but it is difficult to justify as a BFOQ (bona fide occupational
qualification) –and a legal challenge will cost dearly even if you win.


Omit the college degree requirement as well, unless it relates
directly to job performance. Some applicants may have been certified
before a college degree was required–and if they’re over 40, they
could charge the lab with age discrimination. If any present employees
in the same position lack degrees, the requirement is even harder to
justify. Likewise, “five years’ experience’ could land
the lab in trouble if the position description doesn’t justify this
demand or if current staff members perform the job with less.



Since the job includes on-call work, it might seem reasonable to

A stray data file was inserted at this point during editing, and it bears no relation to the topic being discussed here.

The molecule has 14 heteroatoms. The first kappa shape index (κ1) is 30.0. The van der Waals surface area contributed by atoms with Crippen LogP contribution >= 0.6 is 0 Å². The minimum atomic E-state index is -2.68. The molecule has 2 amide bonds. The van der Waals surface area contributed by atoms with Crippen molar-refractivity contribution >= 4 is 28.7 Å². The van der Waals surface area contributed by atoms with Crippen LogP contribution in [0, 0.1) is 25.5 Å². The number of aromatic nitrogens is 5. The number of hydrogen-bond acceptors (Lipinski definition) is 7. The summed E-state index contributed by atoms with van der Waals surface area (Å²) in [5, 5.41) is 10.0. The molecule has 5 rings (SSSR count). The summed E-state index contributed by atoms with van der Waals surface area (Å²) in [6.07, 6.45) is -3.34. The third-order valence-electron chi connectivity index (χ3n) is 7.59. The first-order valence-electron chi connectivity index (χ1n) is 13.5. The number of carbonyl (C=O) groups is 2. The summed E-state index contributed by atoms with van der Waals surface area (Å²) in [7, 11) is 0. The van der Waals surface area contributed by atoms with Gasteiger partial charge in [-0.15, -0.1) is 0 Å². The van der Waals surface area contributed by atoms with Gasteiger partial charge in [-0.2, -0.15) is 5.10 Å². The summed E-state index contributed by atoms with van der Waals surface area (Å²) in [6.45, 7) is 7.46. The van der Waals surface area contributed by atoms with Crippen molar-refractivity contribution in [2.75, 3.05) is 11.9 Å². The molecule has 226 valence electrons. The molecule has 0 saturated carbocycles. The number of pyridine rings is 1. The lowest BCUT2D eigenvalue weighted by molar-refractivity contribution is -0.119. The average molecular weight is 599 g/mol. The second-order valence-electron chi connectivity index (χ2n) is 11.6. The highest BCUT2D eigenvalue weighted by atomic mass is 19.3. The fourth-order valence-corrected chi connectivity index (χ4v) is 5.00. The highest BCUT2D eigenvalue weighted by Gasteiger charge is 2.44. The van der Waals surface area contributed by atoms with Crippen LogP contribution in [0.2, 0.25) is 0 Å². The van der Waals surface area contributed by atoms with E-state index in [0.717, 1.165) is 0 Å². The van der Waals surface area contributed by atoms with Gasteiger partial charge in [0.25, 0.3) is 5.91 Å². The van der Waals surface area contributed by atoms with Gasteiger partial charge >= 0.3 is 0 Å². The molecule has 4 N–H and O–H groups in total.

require a home telephone and personal transportation. Wrong! This
could be taken as an economic discriminator and, by extension, a bar to
certain minorities. You can require a driver’s license if driving
is a BFOQ, and you can require that applicants be available for contact
for on-call duty.



Next problem? “Every other Saturday.’ This could be
challenged as a form of religious discrimination, since some religions
absolutely bar work on Saturday. Unless you can prove it would cause a
clear business hardship, don’t reject applicants simply because
they can’t work Saturdays.



These are some of the liabilities that can slip into recruitment
notices. Have your personnel department write ads from a
well-constructed position description. Then you can accept the
screening applications and begin interviewing.



This stage has its own risks. By now, most institutions have
“legalized’ their application forms. But some still ask for
these offlimits personal facts:



Name and address of nearest relative or “next of kin.’



Type of military discharge.



Height and weight.